If you open mobile app Whisper, it looks like a collection of Internet memes. Each entry is a picture with bold text on top, created in seconds by users. Unlike memes, Whisper’s photo messages aren’t often funny. They’re thought-provoking and serious; the kind of secrets only best friends reveal to each other.
“That moment in the locker room when all your teammates are making fun of gays and you’re just sitting there like, ‘Glad you don’t know about me.’” one popular Whisper reads. “I danced with two people at my wedding,” says another. “The one I married and the one I wish I married instead.” Reading Whisper is like “watching a trainwreck,” one user told Business Insider. It’s hard to pull your eyes away.
The two-year-old app is rapidly gaining popularity. Millions of people use Whisper and it is approaching 3 billion monthly pageviews. On average, people spend more than 20 minutes per day with Whisper, checking its content eight to ten times per day. Whisper has raised $25 million from early Snapchat investor Lightspeed and others.
The people who are spilling their guts on Whisper fall between ages 17 and 28. Heyward says less than 4 percent of his users are under the age of 18. The vast majority of its users—70 percent—are women.
The reason Whisper gets so many people to share things they’d never say out loud is because everything is posted anonymously. In the past, anonymous social networks have been nasty places. Just look at the comments on YouTube, or at failed startups like Juicy Campus, which was sued by people defamed on its site.
Michael Heyward, the app’s 26-year-old founder, has gone to great lengths to keep Whisper’s content respectful. He never wants anyone to read Whisper and feel like they need to shower. He has 92 people moderating content and comments in the Philippines in addition to the 32 people Whisper employs full-time.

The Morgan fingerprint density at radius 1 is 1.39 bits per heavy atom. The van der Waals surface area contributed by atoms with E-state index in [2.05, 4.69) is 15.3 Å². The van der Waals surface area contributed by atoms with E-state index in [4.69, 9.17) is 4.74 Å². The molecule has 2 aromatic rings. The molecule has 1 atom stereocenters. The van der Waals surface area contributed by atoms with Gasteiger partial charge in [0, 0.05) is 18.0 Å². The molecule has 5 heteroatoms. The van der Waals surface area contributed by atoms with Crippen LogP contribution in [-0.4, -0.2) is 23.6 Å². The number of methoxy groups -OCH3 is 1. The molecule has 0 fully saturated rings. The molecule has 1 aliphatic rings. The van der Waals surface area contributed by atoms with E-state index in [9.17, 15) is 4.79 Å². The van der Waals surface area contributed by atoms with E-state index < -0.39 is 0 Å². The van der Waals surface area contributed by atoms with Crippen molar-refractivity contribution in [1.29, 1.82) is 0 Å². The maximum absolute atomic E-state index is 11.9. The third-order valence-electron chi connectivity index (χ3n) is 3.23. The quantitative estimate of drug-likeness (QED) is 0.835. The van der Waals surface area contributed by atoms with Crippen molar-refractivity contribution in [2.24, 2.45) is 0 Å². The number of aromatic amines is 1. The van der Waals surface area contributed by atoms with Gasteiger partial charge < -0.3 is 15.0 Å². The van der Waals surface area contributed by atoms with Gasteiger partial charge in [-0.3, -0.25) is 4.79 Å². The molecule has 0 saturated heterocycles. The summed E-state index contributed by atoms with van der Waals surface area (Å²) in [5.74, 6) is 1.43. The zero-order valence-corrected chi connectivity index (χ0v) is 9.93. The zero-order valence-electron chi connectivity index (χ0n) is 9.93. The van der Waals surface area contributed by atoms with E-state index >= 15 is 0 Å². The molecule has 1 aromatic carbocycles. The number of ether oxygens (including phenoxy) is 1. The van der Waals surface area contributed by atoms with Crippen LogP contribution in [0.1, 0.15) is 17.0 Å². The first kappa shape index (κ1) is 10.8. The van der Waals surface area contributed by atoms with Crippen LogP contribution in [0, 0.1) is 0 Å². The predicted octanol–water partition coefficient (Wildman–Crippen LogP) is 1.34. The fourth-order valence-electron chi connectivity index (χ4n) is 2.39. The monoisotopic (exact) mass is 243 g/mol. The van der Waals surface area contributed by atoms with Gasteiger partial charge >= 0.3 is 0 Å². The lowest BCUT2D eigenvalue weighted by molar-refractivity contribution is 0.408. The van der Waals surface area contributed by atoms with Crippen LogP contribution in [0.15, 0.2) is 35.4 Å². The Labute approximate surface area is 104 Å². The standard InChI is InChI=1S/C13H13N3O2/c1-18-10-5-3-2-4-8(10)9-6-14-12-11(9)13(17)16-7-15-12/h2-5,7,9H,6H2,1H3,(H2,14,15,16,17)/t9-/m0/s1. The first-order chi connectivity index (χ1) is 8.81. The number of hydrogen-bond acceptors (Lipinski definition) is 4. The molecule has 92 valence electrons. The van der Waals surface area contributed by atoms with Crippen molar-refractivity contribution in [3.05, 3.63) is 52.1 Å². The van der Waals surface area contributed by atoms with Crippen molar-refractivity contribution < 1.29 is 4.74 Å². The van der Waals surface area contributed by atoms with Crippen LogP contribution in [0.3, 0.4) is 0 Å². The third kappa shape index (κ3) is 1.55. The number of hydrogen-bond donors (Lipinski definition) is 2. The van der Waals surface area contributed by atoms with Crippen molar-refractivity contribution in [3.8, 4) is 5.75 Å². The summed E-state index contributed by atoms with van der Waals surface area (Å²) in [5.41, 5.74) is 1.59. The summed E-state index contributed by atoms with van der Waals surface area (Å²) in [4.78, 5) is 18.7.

“You are who you are when no one else is looking,” Heyward told Business Insider at his Santa Monica headquarters in early December. “Anonymity is a really powerful tool. But we think about it like that Spiderman quote, ‘With great power comes great responsibility.’”
Heyward occasionally teaches at USC. In a recent class, he asked students to raise their hands if they were virgins. No one did. Then he blindfolded them, turned off the lights, and asked the same question. Half of the hands went up. Think of the first scenario as Facebook and the second as Whisper.
Facebook, Pinterest, and Twitter are social networks tied to identities. Because of that, people only share things they’re proud of like engagements, articles, weddings, vacations and pregnancies. Heyward, who grew up on Los Angeles and went to the same high school as Snapchat CEO Evan Spiegel, says he’s innovating loneliness.
Heyward’s mission is to make sure people only use anonymity on Whisper to protect themselves and not to hurt someone else. The result is something that looks like an open-source diary, with supportive comments from people who understand the intense feelings being described. Often, users will respond to one Whisper with another.
Not all of Whisper’s content is real. A few posts are dreamt up by imaginative users. But for the many that are, Whisper acts like a therapy group that connects people based on intimate, shared experiences. Some Whisper users say the app has saved their lives.
“Why are spouses intimate?” Heyward asks. “Because they know things about each other no one else knows. We’re connecting people around thoughts and ideas and emotions and experiences versus connecting people around people. Imagine being able to connect with someone on another level. Imagine you’re another guy in the locker room who is secretly gay. That’s a very strong bond.”
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